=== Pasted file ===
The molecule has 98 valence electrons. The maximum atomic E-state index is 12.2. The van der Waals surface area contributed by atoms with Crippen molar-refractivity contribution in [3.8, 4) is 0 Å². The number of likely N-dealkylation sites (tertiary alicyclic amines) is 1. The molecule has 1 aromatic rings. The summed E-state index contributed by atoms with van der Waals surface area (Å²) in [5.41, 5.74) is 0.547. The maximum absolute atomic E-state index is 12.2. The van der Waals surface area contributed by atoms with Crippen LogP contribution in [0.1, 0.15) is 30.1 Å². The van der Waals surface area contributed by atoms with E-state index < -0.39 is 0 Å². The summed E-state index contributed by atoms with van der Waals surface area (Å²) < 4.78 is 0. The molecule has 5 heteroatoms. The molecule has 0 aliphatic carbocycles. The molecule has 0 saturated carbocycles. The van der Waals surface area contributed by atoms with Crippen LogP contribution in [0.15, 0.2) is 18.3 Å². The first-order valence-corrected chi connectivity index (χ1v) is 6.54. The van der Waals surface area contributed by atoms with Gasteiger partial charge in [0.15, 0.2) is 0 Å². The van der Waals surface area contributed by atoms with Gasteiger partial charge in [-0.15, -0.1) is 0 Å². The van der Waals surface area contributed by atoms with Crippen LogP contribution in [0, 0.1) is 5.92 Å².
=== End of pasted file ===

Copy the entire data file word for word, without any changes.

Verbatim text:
The molecule has 98 valence electrons. The maximum atomic E-state index is 12.2. The van der Waals surface area contributed by atoms with Crippen molar-refractivity contribution in [3.8, 4) is 0 Å². The number of likely N-dealkylation sites (tertiary alicyclic amines) is 1. The molecule has 1 aromatic rings. The summed E-state index contributed by atoms with van der Waals surface area (Å²) in [5.41, 5.74) is 0.547. The maximum absolute atomic E-state index is 12.2. The van der Waals surface area contributed by atoms with Crippen LogP contribution in [0.1, 0.15) is 30.1 Å². The van der Waals surface area contributed by atoms with E-state index < -0.39 is 0 Å². The summed E-state index contributed by atoms with van der Waals surface area (Å²) < 4.78 is 0. The molecule has 5 heteroatoms. The molecule has 0 aliphatic carbocycles. The molecule has 0 saturated carbocycles. The van der Waals surface area contributed by atoms with Crippen LogP contribution in [0.15, 0.2) is 18.3 Å². The first-order valence-corrected chi connectivity index (χ1v) is 6.54. The van der Waals surface area contributed by atoms with Gasteiger partial charge in [0.15, 0.2) is 0 Å². The van der Waals surface area contributed by atoms with Gasteiger partial charge in [-0.15, -0.1) is 0 Å². The van der Waals surface area contributed by atoms with Crippen LogP contribution in [0, 0.1) is 5.92 Å².